In the past couple of years, we’ve seen massive changes to how digital assets are treated by governments as they seek to tame the Wild West era of the industry and gain some degree of control over the burgeoning technology.
Now, the Organization for Economic Cooperation and Development (OECD) has proposed a new tax transparency framework for digital currencies and has opened it for public comment.
What is the OECD proposing, and why does it matter?
The OECD acknowledged that digital currencies bring new challenges to the current Common Reporting Standards used by tax authorities to maintain visibility on both transactions and the location of things like electronic money and other assets. It said that the digital asset markets posed a “significant risk” to tax transparency around the world and that authorities could not maintain “adequate visibility” when dealing with the new asset class.
In its report, the OECD acknowledged that the current reporting standards fall short when it comes to ‘crypto,’ and it proposed a new tax transparency framework to modernize them. The proposal would place new reporting obligations on digital asset service providers such as exchanges. The new framework would require them to better identify users and report on certain transactions.
In addition to this, the OECD aims to amend the current Common Reporting Standards to bring digital currencies and other items like NFTs within their scope.
Walls are closing in as digital currency lies crumble
The OECD joins a growing list of governments and international organizations that have expressed concern about the state of the industry, and which intend to do something about it.
Earlier this year, the European Union banned anonymous digital currency transactions, and SEC Chairman Gary Gensler vowed to bring the “Wild West” era of the digital currency industry to an end. Governments are known for acting slowly, but this trend is only picking up momentum, and as international bodies like the OECD jump on board, it’s only going to accelerate the pace with which the inevitable happens.
While some in the industry will lament the involvement of these large, bureaucratic institutions in making rules to govern digital currencies and other assets, the truth is that it was always going to happen. Dr. Craig Wright, the inventor of Bitcoin, told us years ago that governments would not stand by and allow tax evaders and criminals to use digital currencies to break the law. They can take time to react and adapt, but react and adapt they do, and we’re seeing that play out in real time.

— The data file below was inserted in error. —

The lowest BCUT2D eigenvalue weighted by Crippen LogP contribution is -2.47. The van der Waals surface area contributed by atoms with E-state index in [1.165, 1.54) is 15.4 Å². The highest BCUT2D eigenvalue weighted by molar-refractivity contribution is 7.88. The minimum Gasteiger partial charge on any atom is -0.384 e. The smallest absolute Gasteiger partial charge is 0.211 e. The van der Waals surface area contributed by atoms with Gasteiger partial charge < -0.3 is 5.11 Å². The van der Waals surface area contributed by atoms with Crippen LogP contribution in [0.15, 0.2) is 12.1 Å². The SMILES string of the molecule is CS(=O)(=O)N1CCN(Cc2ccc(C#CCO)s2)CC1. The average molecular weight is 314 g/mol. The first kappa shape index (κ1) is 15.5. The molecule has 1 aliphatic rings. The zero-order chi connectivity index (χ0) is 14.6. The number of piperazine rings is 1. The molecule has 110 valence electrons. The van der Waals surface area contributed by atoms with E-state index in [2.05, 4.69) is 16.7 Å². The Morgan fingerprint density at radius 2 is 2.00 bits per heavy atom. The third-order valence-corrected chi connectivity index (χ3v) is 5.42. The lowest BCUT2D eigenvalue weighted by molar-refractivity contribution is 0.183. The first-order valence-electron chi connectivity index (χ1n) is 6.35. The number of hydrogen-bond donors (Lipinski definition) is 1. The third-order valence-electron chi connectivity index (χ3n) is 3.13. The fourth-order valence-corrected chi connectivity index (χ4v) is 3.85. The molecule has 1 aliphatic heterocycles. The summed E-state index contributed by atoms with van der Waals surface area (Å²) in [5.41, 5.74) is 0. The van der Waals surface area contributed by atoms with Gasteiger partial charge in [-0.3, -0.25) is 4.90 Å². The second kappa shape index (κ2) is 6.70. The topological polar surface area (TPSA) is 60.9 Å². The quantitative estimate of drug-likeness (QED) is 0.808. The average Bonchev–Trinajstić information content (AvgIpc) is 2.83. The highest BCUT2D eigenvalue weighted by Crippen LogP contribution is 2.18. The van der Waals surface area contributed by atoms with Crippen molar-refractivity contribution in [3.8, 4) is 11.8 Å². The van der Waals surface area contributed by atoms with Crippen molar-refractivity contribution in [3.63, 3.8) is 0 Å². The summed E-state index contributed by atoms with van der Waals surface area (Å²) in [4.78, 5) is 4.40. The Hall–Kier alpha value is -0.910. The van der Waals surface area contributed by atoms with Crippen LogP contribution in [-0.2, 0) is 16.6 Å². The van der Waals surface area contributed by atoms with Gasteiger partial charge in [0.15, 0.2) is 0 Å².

As the new OECD proposal shows, these institutions can update and alter the rules so that they suit the challenges of the time. Now that international institutions are getting involved, the rules will only become more synchronized across the globe, and there will be nowhere to hide for exchanges and other intermediaries who are subject to them.
Some misconceptions about Bitcoin at the highest levels
Yet, even the OECD seems not to fully understand how digital currencies and assets like Bitcoin work. Far from being cloaked in cryptography and transferred in a decentralized manner, as their report suggests, the Bitcoin blockchain presents in clear text and easily identifiable nodes can be compelled by the law to freeze wallets or blacklist transactions. The Bitcoin ledger can actually increase visibility on where money is, where it has moved, and who possess it. This misunderstanding is in large part because the myths surrounding so-called “cryptocurrencies” have made their way right to the top of governments and global institutions.
The OECD and similar organizations should know that Bitcoin, as designed by Satoshi Nakamoto, can help them with their goals of increased transparency and fostering prosperity. It can unify the world’s records on one immutable ledger that can be audited by anyone, anytime, and can usher in a new era of total transparency and increased efficiency.
Bitcoin is nothing like the commonly held view of it. It was designed by a career auditor for the specific purposes of ushering in a more transparent, less corrupt world. However, until that is widely understood, passing new rules to force intermediaries to at least keep records of who has what and where is probably a good idea.
Watch: CoinGeek New York panel, Where does Bitcoin’s real value come from?
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